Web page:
Simple typo led NSA to collect tons of extra US phone call data, secret audit shows

A new bombshell report from the Washington Posttlkjd – whoops, had a bit of a typo there. Good thing I don’t work for the NSA, because when that happens, a whole lot of people accidentally have their privacy taken and jammed through a government-grade shredder. And by shredder, I mean a server where their once-private information is stored indefinitely.

That’s right, according to an internal National Security Agency audit (pdfleaked to the Washington Post by whistleblower Edward Snowden, a mis-entered area code resulted in the “unintended collection” of a “large number” of phone calls placed in the United States. And this is but one example out of thousands of instances in which the NSA broke “privacy rules or overstepped its legal authority” each year, for at least the past few years, according to the report.

“A notable example in 2008 was the interception of a ‘large number’ of calls placed from Washington when a programming error confused U.S. area code 202 for 20, the international dialing code for Egypt, according to a ‘quality assurance’ review that was not distributed to the NSA’s oversight staff,” writes Washington Post reporter Barton Gellman.

The author of a secret NSA memo from 2013 downplays the violation, saying, “The issue pertained to Metadata ONLY so there were no defects to report.” Because of this, it was “deemed irrelevant,” writes Gellman.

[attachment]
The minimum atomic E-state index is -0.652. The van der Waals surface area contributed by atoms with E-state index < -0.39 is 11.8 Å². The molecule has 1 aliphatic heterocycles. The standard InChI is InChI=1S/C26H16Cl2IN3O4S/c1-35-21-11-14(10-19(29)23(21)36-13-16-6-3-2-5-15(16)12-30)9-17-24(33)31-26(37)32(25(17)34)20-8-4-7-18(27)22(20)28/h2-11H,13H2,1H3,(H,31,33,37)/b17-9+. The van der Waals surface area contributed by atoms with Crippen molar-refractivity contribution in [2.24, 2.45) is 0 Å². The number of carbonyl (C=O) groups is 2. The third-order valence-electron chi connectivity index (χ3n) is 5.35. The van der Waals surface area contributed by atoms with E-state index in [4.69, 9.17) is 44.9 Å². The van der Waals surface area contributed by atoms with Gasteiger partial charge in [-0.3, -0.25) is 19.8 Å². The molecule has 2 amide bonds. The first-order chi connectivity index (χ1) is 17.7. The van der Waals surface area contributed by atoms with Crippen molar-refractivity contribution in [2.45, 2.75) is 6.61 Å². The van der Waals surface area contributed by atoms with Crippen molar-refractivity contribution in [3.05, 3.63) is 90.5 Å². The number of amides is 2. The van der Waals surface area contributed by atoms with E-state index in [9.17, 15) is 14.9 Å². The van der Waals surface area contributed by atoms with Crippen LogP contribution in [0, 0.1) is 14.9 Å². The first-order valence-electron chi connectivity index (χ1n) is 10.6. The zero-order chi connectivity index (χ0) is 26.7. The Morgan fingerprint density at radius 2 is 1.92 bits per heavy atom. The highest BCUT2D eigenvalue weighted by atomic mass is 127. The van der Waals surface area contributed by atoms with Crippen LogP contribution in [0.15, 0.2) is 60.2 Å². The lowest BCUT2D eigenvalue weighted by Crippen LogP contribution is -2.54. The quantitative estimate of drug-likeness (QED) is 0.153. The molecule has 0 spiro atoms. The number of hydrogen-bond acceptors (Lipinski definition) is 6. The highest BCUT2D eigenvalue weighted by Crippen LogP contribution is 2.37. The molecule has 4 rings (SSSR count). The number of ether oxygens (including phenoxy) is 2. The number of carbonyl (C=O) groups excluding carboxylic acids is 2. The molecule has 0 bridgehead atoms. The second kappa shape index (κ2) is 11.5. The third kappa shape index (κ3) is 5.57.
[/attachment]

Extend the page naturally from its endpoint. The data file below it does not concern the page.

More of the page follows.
Among the 2,776 violations committed by the NSA Washington-area offices in 2012 – errors by all other NSA offices were not included in the report – “one in 10” were caused by typos. Other significant reasons for error include “insufficient or inaccurate research information,” failure to follow “standard operating procedure,” and an inability by NSA computer systems to accurately detect when a call from a foreign cell phone is placed within the United States.

In an effort to explain the thousands of errors by the NSA, an official within the agency explained to the Washington Post that, hey, we’re just a bunch of humans here. We screw up just like you!

“We’re a human-run agency operating in a complex environment with a number of different regulatory regimes, so at times we find ourselves on the wrong side of the line,” the official said.

That’s true, and totally understandable. Of course, one could argue that a “human-run agency” with tools so powerful that, when things go slightly wrong, a “large number” of unconstitutional call interceptions from Washington D.C. take place, perhaps they might add in a few more safeguards.

To be fair, typos are actually the least egregious of the violations, according to the audit. As Gellman reports, “the more serious lapses include unauthorized access to intercepted communications, the distribution of protected content and the use of automated systems without built-in safeguards to prevent unlawful surveillance.”

If more than 2,000 violations in a single year seems outlandish, the NSA has some news for you: It’s not … if you look at it the right way.

“You can look at it as a percentage of our total activity that occurs each day,” said an unnamed NSA official. “You look at a number in absolute terms that looks big, and when you look at it in relative terms, it looks a little different.”

Well, that’s reassuring. Don’t you think?

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